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Event Dispatching: One Size Doesn't Fit All

  • November 23, 2005
  • By Radu Braniste
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There are two dispatching chains of types W and WW. Registration at run-time (equivalent to storing both in the same container) is impossible because containers should be homogeneous.

But there is hope—the same idiom used in static interfaces [6] can be used to mask a type that can be recovered at a later time. This piece of magic is implemented in RelayInterface that conceals W and WW. It is now possible to use the following construct:

std::vector<RelayInterface<E> >

allowing containers discriminated by event types only. Once the chains are registered, a single "dispatch(evt);" call takes care of dispatching the event through all the registered chains. Because the process never tries to hide the true type of the event, it is fully type safe; the compiler rejects any attempt to use an unhandled event. The obvious downside is the need to register every chain against every event and this can be sometimes a very laborious task.

A third attempt simplifies the previous model even further [7]:

template <class D>
struct Relay
{
   template<class E>
   static void relay(const E& e)
   {
      D::relay(e);
   }
};

template <>
struct Relay <void>
{
   static void relay()
   { }
   template <class E>
   static void relay(const E& e)
   {
      std::cout << "No relay to catch event " << e.e << std::endl;
   }

};

template <>
struct Relay <void*>
{
   static void relay()
   { }
};

template <class W>
struct Rel
{
   typedef Relay< W > WWW;
};

struct EvtTableInit
{
protected:
   template <class T>
   struct functions
   {
      template <class E>
      static void relay(const E& e)
      {
         T::WWW::relay(e);
      }
   };
};

struct EvtTable : private EvtTableInit
{
private:
   typedef void (*FPA)(const EvtA& );
   typedef void (*FPB)(const EvtB& );
   typedef void (*FPC)(const EvtC& );
public:
   template <class T>
   EvtTable(T& )
   :
   pfa_(&functions<T>::relay),
   pfb_(&functions<T>::relay)
   pfc_(&functions<T>::relay)
   {}

   void relay ( const EvtA& e) const
      {
      pfa_( e);
      }
   void  relay ( const EvtB& e) const
      {
      pfb_( e);
      }
   void relay (const EvtC& e) const
      {
      pfc_( e);
      }

private:
   FPA pfa_;
   FPB pfb_;
   FPC pfc_;
};

template <class EVT_TABLE>
class RelayInterface
{
public:
   typedef Relay< void > WWW;
   template <class T>
   RelayInterface(T& x)
   : et_(x)
   {}
   template <class E>
   void relay(const E& e) const
   {
      et_.relay( e);
   }

private:
   EVT_TABLE et_;
};

template <class EVT_TABLE>
struct RelayInterfaceContainer
{
   template <class R>
      void addRelay()
      {
         Rel<R> w;
         RELAY r(w);
         vf_.push_back(r);
      }
   template <class E>
   void relay(const E& e)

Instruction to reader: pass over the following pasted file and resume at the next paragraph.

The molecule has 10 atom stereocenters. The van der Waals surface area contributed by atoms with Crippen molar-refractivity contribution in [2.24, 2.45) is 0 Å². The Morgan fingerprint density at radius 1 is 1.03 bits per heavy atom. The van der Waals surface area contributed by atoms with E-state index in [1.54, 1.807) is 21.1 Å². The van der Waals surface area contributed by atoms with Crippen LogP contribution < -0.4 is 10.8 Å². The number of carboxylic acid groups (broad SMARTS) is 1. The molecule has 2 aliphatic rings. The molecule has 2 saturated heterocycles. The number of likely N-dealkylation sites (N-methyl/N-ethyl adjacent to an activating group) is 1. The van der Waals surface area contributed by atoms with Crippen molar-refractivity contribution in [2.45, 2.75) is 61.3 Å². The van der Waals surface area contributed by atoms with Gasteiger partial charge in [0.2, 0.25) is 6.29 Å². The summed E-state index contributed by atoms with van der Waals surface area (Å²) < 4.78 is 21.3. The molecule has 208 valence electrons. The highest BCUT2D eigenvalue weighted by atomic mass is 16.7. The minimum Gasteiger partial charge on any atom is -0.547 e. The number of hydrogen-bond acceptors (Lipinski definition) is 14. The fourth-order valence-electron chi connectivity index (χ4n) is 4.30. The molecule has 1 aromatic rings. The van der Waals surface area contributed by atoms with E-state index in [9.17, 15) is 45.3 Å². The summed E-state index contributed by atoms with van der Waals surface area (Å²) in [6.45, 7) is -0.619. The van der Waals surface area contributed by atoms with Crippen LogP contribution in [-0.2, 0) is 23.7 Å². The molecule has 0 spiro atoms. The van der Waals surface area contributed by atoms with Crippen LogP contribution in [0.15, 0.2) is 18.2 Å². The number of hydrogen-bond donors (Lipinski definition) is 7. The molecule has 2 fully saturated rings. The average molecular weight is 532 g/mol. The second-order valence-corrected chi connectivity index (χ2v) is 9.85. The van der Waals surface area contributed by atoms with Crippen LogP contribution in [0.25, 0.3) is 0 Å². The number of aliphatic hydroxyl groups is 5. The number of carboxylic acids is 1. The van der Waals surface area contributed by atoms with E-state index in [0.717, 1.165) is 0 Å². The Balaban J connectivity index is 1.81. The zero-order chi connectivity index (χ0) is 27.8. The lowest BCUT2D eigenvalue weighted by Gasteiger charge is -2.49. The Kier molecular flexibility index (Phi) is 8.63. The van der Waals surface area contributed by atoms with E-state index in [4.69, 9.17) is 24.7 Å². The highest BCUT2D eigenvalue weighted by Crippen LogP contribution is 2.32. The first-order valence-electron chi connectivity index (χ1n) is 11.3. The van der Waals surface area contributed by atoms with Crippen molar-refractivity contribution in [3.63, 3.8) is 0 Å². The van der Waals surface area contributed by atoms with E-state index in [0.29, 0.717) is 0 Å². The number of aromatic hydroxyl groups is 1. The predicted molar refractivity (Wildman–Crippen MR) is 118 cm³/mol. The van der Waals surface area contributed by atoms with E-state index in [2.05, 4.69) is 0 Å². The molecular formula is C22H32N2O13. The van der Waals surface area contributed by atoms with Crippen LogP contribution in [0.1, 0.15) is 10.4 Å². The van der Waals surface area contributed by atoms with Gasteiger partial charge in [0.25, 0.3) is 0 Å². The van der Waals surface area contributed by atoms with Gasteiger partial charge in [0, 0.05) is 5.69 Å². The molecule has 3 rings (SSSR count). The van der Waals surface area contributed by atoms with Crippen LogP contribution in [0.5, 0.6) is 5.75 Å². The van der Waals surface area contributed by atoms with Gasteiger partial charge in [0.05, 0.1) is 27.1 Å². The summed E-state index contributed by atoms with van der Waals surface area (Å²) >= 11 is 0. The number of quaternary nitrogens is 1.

{
   for ( typename VF::iterator i = vf_.begin(); i != vf_.end(); ++i)
      {
      i->relay(e);
      }
   }
private:
   typedef RelayInterface<EVT_TABLE> RELAY;
   typedef std::vector <RELAY> VF;
   VF vf_;
};

void action()
{

   EvtB eb('b');
   EvtA ea('a');
   EvtC ec('c');

   typedef TopLayerDispatcher <
      BOLayerDispatcher <
         BRLayerDispatcher <
            void >
         >
      >
      W;

   typedef TopLayerDispatcher <
      BOLayerDispatcher <
         void >
      >
      WW;

   RelayInterfaceContainer<EvtTable> rc;

   rc.addRelay<W>();
   rc.addRelay<WW>();

   rc.relay(eb);

}

The events are now kept in the static interface, their use becoming implicit. As a result, RelayInterface can be refactored and simplified.

RelayInterface doesn't use the extra void* instance variable, because the whole approach is now static. Taking advantage of the unique signature of the relay, method EvtTableInit encapsulates the main "hiding" mechanism used by the static interface while EvtTable and EvtTable1 demonstrate how easily you can extend the model to allow new events to be integrated. On the same note, RelayInterfaceContainer takes EvtTable as a policy, further increasing the flexibility.

The previous versions were inflexible: There is a compilation error every time a handler for a certain event is missing. Now, this requirement was relaxed and the user can choose between two different specializations, triggered by selecting the appropriate end-of-chain tag:

  1. Relay<void> has a new catchall method that defers the catch of unsupported events for runtime.
  2. Relay<void*> preserves the previous behavior.

Where We Are

This time, I presented three type-safe variations of a single-layered Event Dispatching mechanism, using a Chain of Responsibility-like relaying mechanism. The basic implementation was refined to accommodate generalizations such as distributing the same event to more than one handler or different end-of-chain policies. The Static Interface idiom was used to make the code more generic.

In the next installment, I'll discuss a multilayered Event Dispatching implementation, together with an overview of potential use cases.

Download the Code

To download the code that accompanies this article, click here.

References

[1] Pattern Hatching: Design Patterns Applied by John M. Vlissides. Addison-Wesley, 1998.

[2] Design Patterns: Elements of Reusable Object-Oriented Software by Erich Gamma, Richard Helm, and Ralph Johnson. Addison-Wesley, 1994.

[3] The code can be found in Basic1LayeredRelay/relay.h.

[4] C++ Templates: The Complete Guide by David Vandevoorde and Nicolai M. Josuttis. Addison-Wesley, 2002.

[5] The code can be found in 1LayeredRelayVer1/relay.h.

[6] "C++ Idioms in BREW: Better Interfaces."

[7] The code can be found in 1LayeredRelayVer2/relay.h





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